The dangers of central line infections

Central line-associated bloodstream infections (CLABSIs) result in thousands of deaths each year and billions of dollars in added costs to the U.S. healthcare system, yet these infections are preventable.                                        cdc.gov

It’s scary to think about, but people can get sick from infections they get in the hospital. Even the safest hospitals in the country face safety concerns about infections that are spread in the hospital. In fact, 1 in every 20 patients gets a hospital-acquired infection. Central line infections, which are caused by germs that come into contact with an intravenous catheter, are among the most dangerous infections people can get in the hospital setting.

Fortunately, science is on our side. Lots of research has gone into figuring out how to reduce hospital-acquired infections. Organizations like the Centers for Disease Control and the Solutions for Patient Safety are working hard to provide the information and research needed to stop the spread of these infections in the hospital setting. Thousands of lives are saved through safer practices.

In addition to the efforts of these large organizations, patients and their families and visitors can help to make hospitals safer. By following the recommendations of health promoting organizations, patients can participate in excellent health care and improved health outcomes.

For children’s books that help children understand the importance of reducing the risk of hospital-acquired infections, visit supersafekidsbooks.com. Titles including Central Line Safety for Kids are available in English and Spanish.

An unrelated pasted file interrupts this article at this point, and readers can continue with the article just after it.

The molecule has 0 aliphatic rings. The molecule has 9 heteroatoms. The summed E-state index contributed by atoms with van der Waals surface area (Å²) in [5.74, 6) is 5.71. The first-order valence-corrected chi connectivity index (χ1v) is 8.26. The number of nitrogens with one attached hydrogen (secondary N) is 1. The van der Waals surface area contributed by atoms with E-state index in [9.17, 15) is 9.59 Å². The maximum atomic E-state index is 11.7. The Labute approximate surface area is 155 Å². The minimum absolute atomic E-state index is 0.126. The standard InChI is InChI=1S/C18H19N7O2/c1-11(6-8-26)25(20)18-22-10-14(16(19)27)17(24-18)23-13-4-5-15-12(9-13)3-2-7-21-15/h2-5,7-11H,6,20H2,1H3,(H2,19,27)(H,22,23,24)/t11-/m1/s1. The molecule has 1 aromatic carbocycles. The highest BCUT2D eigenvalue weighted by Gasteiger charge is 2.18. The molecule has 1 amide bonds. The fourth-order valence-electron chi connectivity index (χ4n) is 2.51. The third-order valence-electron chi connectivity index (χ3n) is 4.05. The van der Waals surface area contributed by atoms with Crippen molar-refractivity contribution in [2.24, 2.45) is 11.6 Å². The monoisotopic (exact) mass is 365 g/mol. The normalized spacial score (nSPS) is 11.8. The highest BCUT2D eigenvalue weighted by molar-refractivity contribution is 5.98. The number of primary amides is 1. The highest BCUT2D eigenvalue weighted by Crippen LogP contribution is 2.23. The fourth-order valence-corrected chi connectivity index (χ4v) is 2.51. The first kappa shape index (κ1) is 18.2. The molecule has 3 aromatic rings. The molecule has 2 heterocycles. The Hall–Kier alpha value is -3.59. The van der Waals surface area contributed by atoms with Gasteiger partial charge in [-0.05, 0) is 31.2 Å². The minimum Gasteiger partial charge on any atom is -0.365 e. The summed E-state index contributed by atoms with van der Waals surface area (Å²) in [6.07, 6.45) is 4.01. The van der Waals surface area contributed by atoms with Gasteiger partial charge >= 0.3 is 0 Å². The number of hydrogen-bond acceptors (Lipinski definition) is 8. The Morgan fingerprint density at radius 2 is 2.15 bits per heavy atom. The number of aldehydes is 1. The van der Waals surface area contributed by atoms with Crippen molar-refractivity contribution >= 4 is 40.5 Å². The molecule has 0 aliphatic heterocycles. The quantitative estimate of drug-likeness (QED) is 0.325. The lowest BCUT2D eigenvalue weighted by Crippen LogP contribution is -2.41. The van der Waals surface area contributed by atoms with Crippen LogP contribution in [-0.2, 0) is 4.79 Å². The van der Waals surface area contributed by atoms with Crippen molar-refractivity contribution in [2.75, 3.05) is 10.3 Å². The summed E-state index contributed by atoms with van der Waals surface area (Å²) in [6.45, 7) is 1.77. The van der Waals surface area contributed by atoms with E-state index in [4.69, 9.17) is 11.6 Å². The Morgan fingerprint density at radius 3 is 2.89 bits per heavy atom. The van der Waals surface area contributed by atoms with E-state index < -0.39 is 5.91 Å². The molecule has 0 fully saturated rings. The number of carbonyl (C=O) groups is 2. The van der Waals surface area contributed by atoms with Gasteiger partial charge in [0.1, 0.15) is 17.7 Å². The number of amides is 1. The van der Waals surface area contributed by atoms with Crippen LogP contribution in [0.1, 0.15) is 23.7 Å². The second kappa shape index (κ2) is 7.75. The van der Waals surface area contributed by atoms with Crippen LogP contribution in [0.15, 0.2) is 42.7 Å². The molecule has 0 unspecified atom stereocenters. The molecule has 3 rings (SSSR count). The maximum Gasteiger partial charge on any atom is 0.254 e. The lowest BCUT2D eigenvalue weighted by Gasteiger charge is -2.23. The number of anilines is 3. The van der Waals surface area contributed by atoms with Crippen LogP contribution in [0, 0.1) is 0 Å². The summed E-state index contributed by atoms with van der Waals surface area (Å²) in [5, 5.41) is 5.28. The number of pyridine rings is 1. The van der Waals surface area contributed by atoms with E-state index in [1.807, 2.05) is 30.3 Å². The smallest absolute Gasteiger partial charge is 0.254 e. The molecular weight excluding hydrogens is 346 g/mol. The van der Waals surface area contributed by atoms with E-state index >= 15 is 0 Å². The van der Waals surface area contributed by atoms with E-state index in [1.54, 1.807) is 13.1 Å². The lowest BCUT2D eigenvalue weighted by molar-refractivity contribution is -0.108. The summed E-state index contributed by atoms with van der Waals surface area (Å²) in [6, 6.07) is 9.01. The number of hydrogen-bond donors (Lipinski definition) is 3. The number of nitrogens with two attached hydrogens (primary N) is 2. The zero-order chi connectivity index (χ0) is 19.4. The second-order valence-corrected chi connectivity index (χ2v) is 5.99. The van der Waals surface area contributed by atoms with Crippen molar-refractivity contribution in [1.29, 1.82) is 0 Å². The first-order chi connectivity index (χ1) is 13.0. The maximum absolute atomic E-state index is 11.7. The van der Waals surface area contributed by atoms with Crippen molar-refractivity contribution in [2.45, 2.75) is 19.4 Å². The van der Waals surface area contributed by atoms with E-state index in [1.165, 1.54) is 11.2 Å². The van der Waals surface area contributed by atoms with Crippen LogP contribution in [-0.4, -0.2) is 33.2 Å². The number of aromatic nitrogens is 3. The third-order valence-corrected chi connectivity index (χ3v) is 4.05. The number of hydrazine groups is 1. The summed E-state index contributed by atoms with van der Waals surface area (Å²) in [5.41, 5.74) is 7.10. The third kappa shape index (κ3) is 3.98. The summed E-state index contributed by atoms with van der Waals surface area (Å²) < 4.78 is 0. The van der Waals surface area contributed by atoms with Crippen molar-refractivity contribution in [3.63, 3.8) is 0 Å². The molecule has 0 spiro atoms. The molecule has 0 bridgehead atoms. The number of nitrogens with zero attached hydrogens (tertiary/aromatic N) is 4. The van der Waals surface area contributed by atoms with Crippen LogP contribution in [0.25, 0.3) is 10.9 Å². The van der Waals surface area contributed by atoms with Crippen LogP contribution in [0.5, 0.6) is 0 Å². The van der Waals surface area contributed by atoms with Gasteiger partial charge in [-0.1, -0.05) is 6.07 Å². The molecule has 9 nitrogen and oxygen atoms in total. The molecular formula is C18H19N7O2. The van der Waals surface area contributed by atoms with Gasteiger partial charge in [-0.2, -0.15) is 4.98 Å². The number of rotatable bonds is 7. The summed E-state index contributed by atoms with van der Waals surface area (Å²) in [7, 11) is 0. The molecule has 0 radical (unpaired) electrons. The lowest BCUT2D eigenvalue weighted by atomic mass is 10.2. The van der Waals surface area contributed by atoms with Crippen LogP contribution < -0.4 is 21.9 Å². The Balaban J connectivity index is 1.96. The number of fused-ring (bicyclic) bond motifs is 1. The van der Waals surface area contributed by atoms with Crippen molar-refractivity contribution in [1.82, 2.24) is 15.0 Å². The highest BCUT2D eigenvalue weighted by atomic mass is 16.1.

Source: Centers for Disease Control
Photo credit: iStockPhoto

Published by madvocator

Charisse Montgomery is the author of the Super Safe Kids book series. She is a writer and editor who lives in Ohio with her husband, Dr. Richard Montgomery, and their son. Both her son and her late sister, Chavon Hodges, were born with congenital fiber-type disproportion myopathy, a debilitating neuromuscular disease that results from a rare genetic condition. She writes books that engage children, parents, and their families in improving safety and advocacy in the hospital, the community and the home. A former educator, Charisse Montgomery has earned bachelor's and master's degrees in English, along with a master's degree in Educational Psychology, with research focused on informing and empowering parents of medically fragile children. She completed a graduate certificate in Patient Advocacy and serves on the Board at Rainbow Babies & Children's Hospital. She also created the Family Advocate Network model for engaging parents of children with special education needs in the school setting. Charisse has written for Complex Child magazine and is a contributor to The Mighty, in addition to a blog series called Teachable Moments that she wrote for ProMedica HealthConnect.  She is the founder of Madvocator Educational and Healthcare Advocacy Training, a nonprofit that trains families and professionals on educational and healthcare advocacy.

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